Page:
Professor Ian Milligan is leading a research project is set to transform the historical profession by revolutionizing the way historians sift through and retrieve sources created in the Internet age.
Professor Milligan's project will link history and big data to give historians the tools required to find and interpret digital sources from web archives. Milligan’s research is funded by a $140,000 Early Researcher Award (ERA) from the Ontario Ministry of Research and Innovation.
Born-digital sources – information or materials that originate in a digital form – have increased at vast speeds since the 1990s. Milligan hopes his project will be the first-of-its-kind to break barriers and provide historians with the tools they need to access and meaningfully interpret born-digital sources.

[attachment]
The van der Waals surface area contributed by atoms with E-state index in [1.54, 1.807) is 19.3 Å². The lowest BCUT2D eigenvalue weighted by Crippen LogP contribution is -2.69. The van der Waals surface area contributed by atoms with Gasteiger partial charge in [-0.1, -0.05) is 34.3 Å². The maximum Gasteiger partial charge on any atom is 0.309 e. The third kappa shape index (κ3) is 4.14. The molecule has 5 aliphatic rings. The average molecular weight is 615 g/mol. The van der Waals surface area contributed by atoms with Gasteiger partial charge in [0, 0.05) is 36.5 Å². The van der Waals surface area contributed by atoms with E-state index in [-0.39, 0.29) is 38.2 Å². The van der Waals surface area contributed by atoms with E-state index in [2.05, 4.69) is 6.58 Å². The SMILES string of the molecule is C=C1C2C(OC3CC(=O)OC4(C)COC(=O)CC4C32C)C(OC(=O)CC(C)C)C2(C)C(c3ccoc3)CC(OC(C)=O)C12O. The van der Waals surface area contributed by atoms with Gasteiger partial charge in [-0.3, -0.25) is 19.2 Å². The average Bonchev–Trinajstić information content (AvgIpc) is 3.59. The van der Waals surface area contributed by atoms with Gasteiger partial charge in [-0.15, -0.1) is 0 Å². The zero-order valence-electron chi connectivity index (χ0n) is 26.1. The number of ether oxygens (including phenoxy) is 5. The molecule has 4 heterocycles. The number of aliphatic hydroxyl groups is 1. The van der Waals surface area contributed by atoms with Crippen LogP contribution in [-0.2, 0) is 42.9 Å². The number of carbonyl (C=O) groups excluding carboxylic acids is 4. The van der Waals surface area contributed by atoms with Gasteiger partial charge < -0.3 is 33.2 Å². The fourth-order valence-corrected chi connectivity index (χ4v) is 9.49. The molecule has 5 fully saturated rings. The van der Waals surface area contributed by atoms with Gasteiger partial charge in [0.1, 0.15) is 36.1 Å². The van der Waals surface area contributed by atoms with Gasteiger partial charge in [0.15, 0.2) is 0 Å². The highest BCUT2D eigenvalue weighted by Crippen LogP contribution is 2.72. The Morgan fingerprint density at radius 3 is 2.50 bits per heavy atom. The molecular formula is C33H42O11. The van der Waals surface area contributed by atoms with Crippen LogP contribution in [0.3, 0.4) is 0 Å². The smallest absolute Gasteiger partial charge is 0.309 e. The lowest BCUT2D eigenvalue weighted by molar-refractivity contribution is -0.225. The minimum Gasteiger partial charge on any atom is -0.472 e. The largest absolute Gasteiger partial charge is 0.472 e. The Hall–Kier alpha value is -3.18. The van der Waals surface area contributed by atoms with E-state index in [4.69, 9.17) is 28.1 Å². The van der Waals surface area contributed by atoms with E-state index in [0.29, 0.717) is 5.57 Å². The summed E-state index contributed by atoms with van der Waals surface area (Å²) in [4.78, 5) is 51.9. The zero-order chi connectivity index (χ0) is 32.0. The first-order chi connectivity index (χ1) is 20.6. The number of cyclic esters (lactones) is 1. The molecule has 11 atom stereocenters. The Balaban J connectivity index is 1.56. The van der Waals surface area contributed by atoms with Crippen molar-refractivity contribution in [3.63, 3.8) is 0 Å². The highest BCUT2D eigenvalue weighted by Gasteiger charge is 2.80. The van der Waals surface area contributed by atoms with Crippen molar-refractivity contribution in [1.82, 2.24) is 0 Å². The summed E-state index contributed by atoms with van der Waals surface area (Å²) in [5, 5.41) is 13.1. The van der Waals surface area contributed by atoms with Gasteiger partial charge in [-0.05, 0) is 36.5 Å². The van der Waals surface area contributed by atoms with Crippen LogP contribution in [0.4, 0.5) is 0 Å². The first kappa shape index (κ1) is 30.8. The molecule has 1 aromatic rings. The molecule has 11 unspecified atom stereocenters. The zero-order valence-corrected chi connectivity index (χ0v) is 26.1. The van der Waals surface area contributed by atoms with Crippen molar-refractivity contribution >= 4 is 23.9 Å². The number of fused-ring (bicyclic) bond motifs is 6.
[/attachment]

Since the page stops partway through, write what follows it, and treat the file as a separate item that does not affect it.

“Traditionally historians had to scrounge for any information they could find and now, information is being preserved that never would’ve been in the past – this produces an overload of sources,” said Milligan. “This fundamental shift creates many barriers and historians have largely been left out of the big data discussion. The ERA makes it possible for my research team to change that – to bring historians into the big data discussion, break down barriers to access web archives, and provide tools to enable all historians to revolutionize their own work.”
These born-digital sources are integral components to telling the full stories of our lives as well as documenting the political, social, and cultural landscapes of the recent past. Milligan warns that if historians don’t get involved and begin studying these sources now, they could disappear forever.
From Waterloo News.